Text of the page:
Winthrop D. Jordan (75) National Book Award-winning historian who wrote several influential works on American slavery and race relations. Jordan died of Lou Gehrig’s disease in Oxford, Mississippi on February 23, 2007.

Frank M. Snowden Jr. (95) Howard University classicist whose research into blacks in ancient Greece and Rome opened a new field of study. Much of Snowden’s scholarship centered on one point: that blacks in the ancient world seemed to have been spared the virulent racism common to later Western civilization. He died of congestive heart failure in Washington, DC on February 18, 2007.

Robert W. Young (94) linguist whose collaboration with a Navajo linguist resulted in dictionaries of the native language. Young became an adjunct linguistics professor at the University of New Mexico when he retired from the Bureau of Indian Affairs in 1971. He died in Albuquerque, New Mexico on February 20, 2007.

News and Entertainment

Janet Blair (85) vivacious actress who appeared in several ’40s musicals and comedies, then turned to TV. Blair was singing with Hal Kemp’s band at the Cocoanut Grove in Los Angeles in 1941 when she was spotted by a talent scout from Columbia Pictures. She languished in B pictures until Rosalind Russell recommended her for the title role in the comedy My Sister Eileen (1942). She danced with George Raft in the gangster movie Broadway (1942) and costarred with Cary Grant and a dancing caterpillar in the comedy-fantasy Once Upon a Time (1944). She was the love interest in The Fabulous Dorseys (1947), starring bandleaders Jimmy and Tommy Dorsey, and appeared opposite Red Skelton in the sleeper hit The Fuller Brush Man (1946). She also costarred with Don Ameche and Jack Oakie in Something to Shout About (1943), which featured a Cole Porter score that included the song “You’d Be So Nice to Come Home to.’’ On TV, Blair played Henry Fonda’s wife in The Smith Family (1971~72). She died of pneumonia in Santa Monica, California on February 19, 2007.

Herman Brix (100) athlete who parlayed a silver medal for the shot put in the 1928 Olympics into a Hollywood career that included playing Tarzan in a 1935 movie. Brix, who later adopted the stage name Bruce Bennett, appeared as Joan Crawford’s husband in Mildred Pierce (1945) and as an ill-fated gold prospector in The Treasure of the Sierra Madre (1948). He died of complications from a broken hip in Santa Monica, California on February 24, 2007.

Donnie Brooks (71) singer with rockabilly roots who had a top 10 pop hit with the love song “Mission Bell’’ in 1960. Brooks died of congestive heart failure in Panorama City, California on February 23, 2007.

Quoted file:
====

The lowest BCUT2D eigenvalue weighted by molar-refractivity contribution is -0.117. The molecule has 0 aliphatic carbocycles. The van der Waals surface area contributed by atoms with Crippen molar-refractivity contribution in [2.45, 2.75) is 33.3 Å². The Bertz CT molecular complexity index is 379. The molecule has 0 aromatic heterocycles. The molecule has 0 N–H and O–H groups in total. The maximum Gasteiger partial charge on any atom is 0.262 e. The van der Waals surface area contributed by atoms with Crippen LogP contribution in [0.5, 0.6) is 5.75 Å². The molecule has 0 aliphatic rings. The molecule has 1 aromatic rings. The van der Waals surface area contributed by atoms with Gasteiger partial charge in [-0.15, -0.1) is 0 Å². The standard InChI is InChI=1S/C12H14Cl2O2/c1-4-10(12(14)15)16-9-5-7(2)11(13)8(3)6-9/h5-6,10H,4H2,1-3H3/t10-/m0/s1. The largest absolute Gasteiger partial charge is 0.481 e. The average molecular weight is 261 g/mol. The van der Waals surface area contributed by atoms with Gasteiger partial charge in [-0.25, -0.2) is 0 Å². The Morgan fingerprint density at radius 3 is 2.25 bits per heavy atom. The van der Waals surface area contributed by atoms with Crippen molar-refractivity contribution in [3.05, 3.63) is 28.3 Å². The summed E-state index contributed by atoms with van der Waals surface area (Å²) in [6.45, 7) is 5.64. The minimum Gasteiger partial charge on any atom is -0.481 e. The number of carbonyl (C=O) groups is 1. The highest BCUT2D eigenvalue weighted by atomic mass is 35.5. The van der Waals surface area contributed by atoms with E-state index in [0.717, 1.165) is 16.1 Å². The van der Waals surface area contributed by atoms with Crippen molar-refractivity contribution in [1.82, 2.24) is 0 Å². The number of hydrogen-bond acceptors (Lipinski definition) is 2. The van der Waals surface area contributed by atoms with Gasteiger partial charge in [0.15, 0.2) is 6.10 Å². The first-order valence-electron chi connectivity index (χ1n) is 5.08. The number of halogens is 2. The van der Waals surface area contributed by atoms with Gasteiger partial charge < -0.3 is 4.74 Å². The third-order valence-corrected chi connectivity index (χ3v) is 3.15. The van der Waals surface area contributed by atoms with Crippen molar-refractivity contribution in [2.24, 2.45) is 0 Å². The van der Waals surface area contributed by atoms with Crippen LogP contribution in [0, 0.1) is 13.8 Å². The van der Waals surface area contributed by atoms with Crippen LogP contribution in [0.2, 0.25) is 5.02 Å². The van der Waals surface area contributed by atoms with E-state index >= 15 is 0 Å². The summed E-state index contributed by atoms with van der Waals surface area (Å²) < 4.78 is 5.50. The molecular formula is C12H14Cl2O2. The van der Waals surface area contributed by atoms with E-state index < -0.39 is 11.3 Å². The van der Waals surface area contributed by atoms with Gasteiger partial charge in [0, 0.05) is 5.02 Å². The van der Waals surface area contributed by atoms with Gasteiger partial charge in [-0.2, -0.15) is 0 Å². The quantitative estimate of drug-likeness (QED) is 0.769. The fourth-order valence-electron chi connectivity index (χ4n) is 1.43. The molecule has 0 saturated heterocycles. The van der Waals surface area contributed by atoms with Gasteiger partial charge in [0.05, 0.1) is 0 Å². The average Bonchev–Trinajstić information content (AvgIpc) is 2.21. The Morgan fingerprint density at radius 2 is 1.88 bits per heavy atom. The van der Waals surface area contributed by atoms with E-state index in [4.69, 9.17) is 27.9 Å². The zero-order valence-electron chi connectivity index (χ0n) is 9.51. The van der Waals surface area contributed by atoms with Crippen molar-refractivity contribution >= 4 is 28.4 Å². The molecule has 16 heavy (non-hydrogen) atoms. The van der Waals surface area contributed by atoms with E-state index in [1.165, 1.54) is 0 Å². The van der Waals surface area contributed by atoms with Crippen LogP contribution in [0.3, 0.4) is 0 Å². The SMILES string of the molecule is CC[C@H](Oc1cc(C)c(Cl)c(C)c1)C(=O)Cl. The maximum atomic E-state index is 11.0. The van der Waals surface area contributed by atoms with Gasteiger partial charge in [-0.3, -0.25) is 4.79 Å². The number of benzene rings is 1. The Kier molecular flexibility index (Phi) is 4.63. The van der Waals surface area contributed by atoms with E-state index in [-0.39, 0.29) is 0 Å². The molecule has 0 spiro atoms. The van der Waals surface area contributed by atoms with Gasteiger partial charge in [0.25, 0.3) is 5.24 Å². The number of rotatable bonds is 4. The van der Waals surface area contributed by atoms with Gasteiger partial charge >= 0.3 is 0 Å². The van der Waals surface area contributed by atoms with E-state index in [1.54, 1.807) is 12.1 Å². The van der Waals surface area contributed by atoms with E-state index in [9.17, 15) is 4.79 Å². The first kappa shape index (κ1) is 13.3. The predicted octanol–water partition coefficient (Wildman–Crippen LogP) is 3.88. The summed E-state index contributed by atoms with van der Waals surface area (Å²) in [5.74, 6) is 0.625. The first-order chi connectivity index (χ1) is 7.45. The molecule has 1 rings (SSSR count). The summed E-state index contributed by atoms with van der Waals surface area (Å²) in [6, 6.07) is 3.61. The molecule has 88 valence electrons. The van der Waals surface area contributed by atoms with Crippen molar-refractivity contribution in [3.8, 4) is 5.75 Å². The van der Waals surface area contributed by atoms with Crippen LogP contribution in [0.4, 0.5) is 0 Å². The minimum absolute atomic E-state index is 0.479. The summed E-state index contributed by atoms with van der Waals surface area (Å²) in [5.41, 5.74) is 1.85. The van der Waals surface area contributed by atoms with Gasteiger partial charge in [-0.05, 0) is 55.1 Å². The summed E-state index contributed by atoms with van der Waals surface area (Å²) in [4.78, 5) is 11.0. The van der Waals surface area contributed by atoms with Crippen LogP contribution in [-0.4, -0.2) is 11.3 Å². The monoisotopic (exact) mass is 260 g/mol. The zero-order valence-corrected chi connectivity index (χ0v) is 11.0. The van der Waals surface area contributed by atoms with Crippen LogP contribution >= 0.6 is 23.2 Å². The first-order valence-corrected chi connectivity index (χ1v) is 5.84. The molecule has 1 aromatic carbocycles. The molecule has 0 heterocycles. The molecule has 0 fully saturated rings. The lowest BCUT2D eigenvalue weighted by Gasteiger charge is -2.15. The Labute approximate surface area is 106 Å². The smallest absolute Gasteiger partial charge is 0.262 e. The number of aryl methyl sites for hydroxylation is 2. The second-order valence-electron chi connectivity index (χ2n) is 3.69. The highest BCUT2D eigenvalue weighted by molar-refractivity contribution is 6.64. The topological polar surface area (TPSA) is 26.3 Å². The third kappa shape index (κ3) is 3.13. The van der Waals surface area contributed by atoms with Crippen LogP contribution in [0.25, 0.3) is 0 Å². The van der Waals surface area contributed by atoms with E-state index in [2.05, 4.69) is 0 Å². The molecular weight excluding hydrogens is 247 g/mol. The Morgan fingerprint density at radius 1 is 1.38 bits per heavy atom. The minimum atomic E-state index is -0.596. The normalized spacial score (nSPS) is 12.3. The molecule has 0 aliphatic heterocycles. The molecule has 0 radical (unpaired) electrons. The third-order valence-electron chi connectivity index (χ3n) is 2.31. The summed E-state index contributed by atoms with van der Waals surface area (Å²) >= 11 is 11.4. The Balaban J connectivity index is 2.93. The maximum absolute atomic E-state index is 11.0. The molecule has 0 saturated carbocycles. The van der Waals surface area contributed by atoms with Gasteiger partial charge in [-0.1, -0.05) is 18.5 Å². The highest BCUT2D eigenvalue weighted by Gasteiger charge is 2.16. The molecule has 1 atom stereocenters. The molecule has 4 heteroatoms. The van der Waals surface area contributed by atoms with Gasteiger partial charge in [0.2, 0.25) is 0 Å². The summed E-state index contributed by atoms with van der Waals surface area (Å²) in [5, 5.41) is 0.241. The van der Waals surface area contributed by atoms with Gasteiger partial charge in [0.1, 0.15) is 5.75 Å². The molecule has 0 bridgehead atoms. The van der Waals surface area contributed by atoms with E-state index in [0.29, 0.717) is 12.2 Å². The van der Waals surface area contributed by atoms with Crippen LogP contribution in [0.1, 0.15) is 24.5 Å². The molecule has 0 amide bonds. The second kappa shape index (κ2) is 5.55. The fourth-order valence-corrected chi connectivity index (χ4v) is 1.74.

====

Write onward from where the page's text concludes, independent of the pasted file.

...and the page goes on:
Edgar Evans (94) Welsh tenor who made his name singing Hermann the gambler in the first London revival of Tchaikovsky’s Queen of Spades in a generation. As one of three principal tenors, Evans was a founding member in 1946 of what was then the Covent Garden Opera Co. (now the Royal Opera). During his nearly 30-year career, he sang about 45 roles at Covent Garden. He died on February 22, 2007.

Celia Franca (85) founder and longtime artistic director of the National Ballet of Canada in Toronto, who brought in guest artists including Rudolph Nureyev. Franca died in Ottawa, Canada on February 19, 2007.

Leroy Jenkins (74) violinist and composer, one of the preeminent musicians of ’70s free jazz, who worked on and around the lines between jazz and classical music. Jenkins died of lung cancer in New York City on February 23, 2007.

Scott Kelman (70) innovative teacher and key architect of the Los Angeles performance art and theater scene. A performance art guru and political activist, Kelman opened the Factory Place theater in downtown LA’s industrial area in 1981, then founded Pipeline Inc., a now-defunct small theater network. He died of pneumonia in Portland, Oregon on February 22, 2007.

Nikita Khrushchev 2nd (47) grandson and namesake of the late Soviet leader. The younger Khrushchev had worked as a journalist at the liberal weekly newspaper Moskovskiye Novosti from 1991 until his contract expired in December 2006. He had been hospitalized after suffering a stroke and died four days later in Moscow, Russia on February 22, 2007.

Gnapa Beatrice Kombe (35) powerful dancer and choreographer from the Ivory Coast whose all-women troupe, TcheTche, introduced her to the international festival circuit as a leader of Africa’s new experimental dance. Kombe died of kidney failure in Abidjan, Ivory Coast on February 22, 2007.

Siegfried Landau (85) founding conductor (1955-71) of what is now called the Brooklyn (NY) Philharmonic Orchestra. Landau was also conductor of the White Plains (NY) Symphony (1961-68), and from both podiums he regularly insisted on conducting new or rarely performed works. Landau and his wife died in a fire at their home in Brushton, New York on February 19, 2007.

Fons Rademakers (86) Dutch filmmaker whose movie De Aanslag (1986; The Attack) won an Oscar for best foreign film. Rademakers died of emphysema in Geneva, Switzerland on February 22, 2007.

Rob Sager (29) successful fitness model who appeared on the cover of Men’s Health magazine before transitioning into a career as a gay porn star. Sager (aka Brett Mycles) died of congestive heart failure in Las Vegas, Nevada on February 24, 2007.